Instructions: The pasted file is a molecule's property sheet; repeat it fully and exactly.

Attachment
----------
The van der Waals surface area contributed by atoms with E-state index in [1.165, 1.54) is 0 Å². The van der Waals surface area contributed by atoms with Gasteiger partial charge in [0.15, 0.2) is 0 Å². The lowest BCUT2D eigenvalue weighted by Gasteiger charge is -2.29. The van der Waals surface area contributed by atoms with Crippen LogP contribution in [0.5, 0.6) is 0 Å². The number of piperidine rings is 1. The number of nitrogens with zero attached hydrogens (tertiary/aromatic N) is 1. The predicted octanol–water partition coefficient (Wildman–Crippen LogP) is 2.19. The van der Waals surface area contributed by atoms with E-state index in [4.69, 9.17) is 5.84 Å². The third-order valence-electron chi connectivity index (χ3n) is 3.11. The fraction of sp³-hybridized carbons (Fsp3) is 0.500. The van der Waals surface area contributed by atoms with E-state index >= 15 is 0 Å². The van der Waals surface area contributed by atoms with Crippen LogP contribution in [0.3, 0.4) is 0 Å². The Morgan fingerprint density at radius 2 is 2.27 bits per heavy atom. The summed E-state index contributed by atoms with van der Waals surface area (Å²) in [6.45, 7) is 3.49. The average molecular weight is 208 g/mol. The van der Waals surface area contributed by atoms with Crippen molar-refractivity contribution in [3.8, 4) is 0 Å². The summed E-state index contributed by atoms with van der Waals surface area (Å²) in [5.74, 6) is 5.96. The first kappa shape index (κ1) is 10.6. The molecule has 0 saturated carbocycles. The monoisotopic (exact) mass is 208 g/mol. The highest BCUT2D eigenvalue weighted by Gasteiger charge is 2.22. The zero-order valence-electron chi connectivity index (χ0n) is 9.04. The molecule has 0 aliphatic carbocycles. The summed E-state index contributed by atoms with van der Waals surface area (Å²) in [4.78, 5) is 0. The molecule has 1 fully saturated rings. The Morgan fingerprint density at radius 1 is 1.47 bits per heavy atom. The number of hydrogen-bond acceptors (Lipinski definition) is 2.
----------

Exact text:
The van der Waals surface area contributed by atoms with E-state index in [1.165, 1.54) is 0 Å². The van der Waals surface area contributed by atoms with Gasteiger partial charge in [0.15, 0.2) is 0 Å². The lowest BCUT2D eigenvalue weighted by Gasteiger charge is -2.29. The van der Waals surface area contributed by atoms with Crippen LogP contribution in [0.5, 0.6) is 0 Å². The number of piperidine rings is 1. The number of nitrogens with zero attached hydrogens (tertiary/aromatic N) is 1. The predicted octanol–water partition coefficient (Wildman–Crippen LogP) is 2.19. The van der Waals surface area contributed by atoms with E-state index in [4.69, 9.17) is 5.84 Å². The third-order valence-electron chi connectivity index (χ3n) is 3.11. The fraction of sp³-hybridized carbons (Fsp3) is 0.500. The van der Waals surface area contributed by atoms with E-state index >= 15 is 0 Å². The van der Waals surface area contributed by atoms with Crippen LogP contribution in [0.3, 0.4) is 0 Å². The Morgan fingerprint density at radius 2 is 2.27 bits per heavy atom. The summed E-state index contributed by atoms with van der Waals surface area (Å²) in [6.45, 7) is 3.49. The average molecular weight is 208 g/mol. The van der Waals surface area contributed by atoms with Crippen molar-refractivity contribution in [3.8, 4) is 0 Å². The summed E-state index contributed by atoms with van der Waals surface area (Å²) in [5.74, 6) is 5.96. The first kappa shape index (κ1) is 10.6. The molecule has 0 saturated carbocycles. The monoisotopic (exact) mass is 208 g/mol. The highest BCUT2D eigenvalue weighted by Gasteiger charge is 2.22. The zero-order valence-electron chi connectivity index (χ0n) is 9.04. The molecule has 0 aliphatic carbocycles. The summed E-state index contributed by atoms with van der Waals surface area (Å²) in [4.78, 5) is 0. The molecule has 1 fully saturated rings. The Morgan fingerprint density at radius 1 is 1.47 bits per heavy atom. The number of hydrogen-bond acceptors (Lipinski definition) is 2.